Black eyes all around

As if it didn't have enough troubles, now there's a coup shaping up in the RCMP. And, when the dust settles, nobody is going to look good.

As if it didn’t have enough troubles, now there’s a coup shaping up in the RCMP.

And, when the dust settles, nobody is going to look good.

Seven senior officers are challenging the leadership of William (Billy) Elliott, the civilian chief of the nation’s police force.

At least seven senior officers have complained to the Conservative government that Elliott, who was appointed by Prime Minister Stephen Harper in 2007, is “verbally abusive,”“closed minded, arrogant and insulting,” according to national reports on CBC Radio One and in the Globe and Mail.

Many consider the strife unprecedented, and it comes on the heels of several national scandals involving the force.

Of course, there’s much about Elliott that is unprecedented.

Elliott is the first civilian to become commissioner of the 90-year-old force.

That can’t be an easy job in an organization as tightknit and hidebound as the RCMP.

And Elliott was put there to revamp the force – again, an unprecedented approach.

Imagine, for a minute, we’re talking about a guy who has never worn a uniform, issuing orders to those who do in an attempt to change the culture of what is, essentially, a paramilitary force.

Is it any wonder that several senior officers, some close to retirement, are in open revolt?

Is it surprising that Elliott is pigheaded and arrogant - you’d have to be as a civilian trying to survive in an environment such as the RCMP?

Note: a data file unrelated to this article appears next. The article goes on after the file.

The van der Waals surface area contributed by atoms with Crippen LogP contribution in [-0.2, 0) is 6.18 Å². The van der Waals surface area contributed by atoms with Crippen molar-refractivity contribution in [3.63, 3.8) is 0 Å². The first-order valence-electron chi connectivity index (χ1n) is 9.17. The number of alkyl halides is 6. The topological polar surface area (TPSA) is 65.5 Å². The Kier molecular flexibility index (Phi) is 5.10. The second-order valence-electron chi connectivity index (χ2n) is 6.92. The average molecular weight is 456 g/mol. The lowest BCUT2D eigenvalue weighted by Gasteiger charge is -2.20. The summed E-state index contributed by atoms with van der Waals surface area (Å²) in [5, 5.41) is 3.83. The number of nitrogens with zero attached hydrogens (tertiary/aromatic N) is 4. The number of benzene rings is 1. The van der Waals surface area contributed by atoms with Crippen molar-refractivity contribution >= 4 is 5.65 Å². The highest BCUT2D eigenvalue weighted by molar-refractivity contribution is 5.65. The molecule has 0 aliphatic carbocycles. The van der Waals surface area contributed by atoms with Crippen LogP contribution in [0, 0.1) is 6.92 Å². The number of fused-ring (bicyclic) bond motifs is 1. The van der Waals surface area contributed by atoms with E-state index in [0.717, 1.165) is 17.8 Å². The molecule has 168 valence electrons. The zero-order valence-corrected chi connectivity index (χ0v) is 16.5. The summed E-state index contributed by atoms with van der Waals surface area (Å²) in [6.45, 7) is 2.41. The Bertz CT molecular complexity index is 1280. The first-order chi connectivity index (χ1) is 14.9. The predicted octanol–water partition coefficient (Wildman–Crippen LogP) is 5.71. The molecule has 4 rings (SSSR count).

And is it surprising that Elliott has been pitching fits and calling senior officers to task given the performance of the organization in the last couple of years?

The officers aren’t happy to have been dressed down. So they’re openly complaining to the politicians. At least that’s how it looks from the sidelines.

Normally, RCMP respect rank and title. But in this case, Elliott was parachuted into the organization from outside – he holds the title, but it was awarded without having been earned.

He lacks the trust and the respect of his team. He’s damaged goods.

Hired to change things, it’s highly unlikely he’ll be able to finish the mission. He’ll either be forced out, or will quietly quit without having achieved his retooling of the force.

The RCMP is also damaged goods. Following several well-publicized scandals, it has seemed contemptuous of all attempts to be held to account.

Now its senior officers have undermined the civilian appointed to change the culture.

It’s hard to know who’s right. Maybe Elliott was an unreasonable hothead with no clue about police work who threatened to undermine policing in the country.

Maybe the force just despises being bridled by civilians.

At this point, it doesn’t really matter.

Nobody will emerge from this coup looking good.

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